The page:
Alleged Terrorist Cell Broken Up in Italy
PERUGIA, Italy -- A jihadist cell allegedly related to al-Qaida was broken up Saturday morning in the mosque of Ponte Felcino, a small town eight kilometers outside of Perugia, central Italy. Three Moroccans, including the local Imam, were arrested, accused of using the mosque as an international terrorism training camp. On Monday, the Imam of another mosque, in the nearby town of Pierantonio, was put under investigation.
In the house of the first Imam, police found 60 "highly toxic" chemical substances that could be used for bomb-making, some of which appeared to have been stolen from the laboratories of Perugia's University.
According to a police report, the small mosque was used to train jihadists on how to use explosives, pilot a Boeing 747, safely reach conflict zones, and to write encrypted messages. Fighting techniques were also taught, while propaganda videos were shown to children attending the mosque.
Plants of the local waterworks, maps of Italian cities, and seven photographs of Rome's Fiumicino airport were also found during inspections.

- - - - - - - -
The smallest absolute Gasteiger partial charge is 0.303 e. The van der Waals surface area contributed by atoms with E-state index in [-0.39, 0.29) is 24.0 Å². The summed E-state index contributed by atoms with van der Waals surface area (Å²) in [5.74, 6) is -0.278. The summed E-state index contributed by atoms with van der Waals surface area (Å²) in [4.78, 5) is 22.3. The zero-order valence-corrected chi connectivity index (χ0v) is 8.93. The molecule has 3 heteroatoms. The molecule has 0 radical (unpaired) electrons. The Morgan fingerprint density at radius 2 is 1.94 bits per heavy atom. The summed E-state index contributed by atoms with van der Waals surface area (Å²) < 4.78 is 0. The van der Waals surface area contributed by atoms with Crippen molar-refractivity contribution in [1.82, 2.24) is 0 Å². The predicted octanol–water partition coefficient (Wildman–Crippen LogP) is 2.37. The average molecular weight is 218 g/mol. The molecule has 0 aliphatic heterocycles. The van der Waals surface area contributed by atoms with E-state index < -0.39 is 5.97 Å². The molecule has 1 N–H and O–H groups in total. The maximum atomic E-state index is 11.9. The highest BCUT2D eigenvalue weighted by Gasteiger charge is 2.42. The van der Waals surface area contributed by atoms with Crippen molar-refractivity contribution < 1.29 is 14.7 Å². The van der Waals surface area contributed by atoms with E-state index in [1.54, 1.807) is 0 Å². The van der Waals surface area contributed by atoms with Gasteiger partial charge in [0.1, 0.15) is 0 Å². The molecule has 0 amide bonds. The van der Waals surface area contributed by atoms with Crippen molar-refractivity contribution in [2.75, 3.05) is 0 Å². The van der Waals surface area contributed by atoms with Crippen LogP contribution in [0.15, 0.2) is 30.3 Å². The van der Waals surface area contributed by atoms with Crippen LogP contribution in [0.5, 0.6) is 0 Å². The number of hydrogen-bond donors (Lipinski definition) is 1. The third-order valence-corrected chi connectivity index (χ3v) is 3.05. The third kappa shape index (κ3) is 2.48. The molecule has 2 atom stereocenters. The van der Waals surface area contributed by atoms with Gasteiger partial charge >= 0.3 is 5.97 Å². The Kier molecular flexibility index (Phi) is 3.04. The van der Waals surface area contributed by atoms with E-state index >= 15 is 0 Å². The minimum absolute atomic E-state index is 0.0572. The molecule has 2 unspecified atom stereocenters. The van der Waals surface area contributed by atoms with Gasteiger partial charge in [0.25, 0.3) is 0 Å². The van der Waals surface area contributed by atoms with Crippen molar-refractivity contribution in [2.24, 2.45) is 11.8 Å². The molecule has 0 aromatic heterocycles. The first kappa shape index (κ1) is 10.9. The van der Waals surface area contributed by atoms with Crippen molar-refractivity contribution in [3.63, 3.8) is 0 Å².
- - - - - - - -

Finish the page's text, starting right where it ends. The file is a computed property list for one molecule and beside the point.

Carlo de Stefano, antiterrorism head of the Italian police, revealed that the cell had links to the March 2004 Madrid bombers. Giuliano Amato, Italy's interior minister, congratulated the police for having thwarted "very concrete risks." The Imam of Perugia's mosque, in an interview with newspaper Il Messaggero, stressed "the need to distinguish between people who associate themselves with these violent episodes, and those that go to the mosque only to pray."
Two of the Imam's collaborators arrested on Saturday were living illegally in the country, and resided inside the mosque. Both the Ponte Felcino and Pierantonio Imams had been living in the country for 21 and 18 years respectively.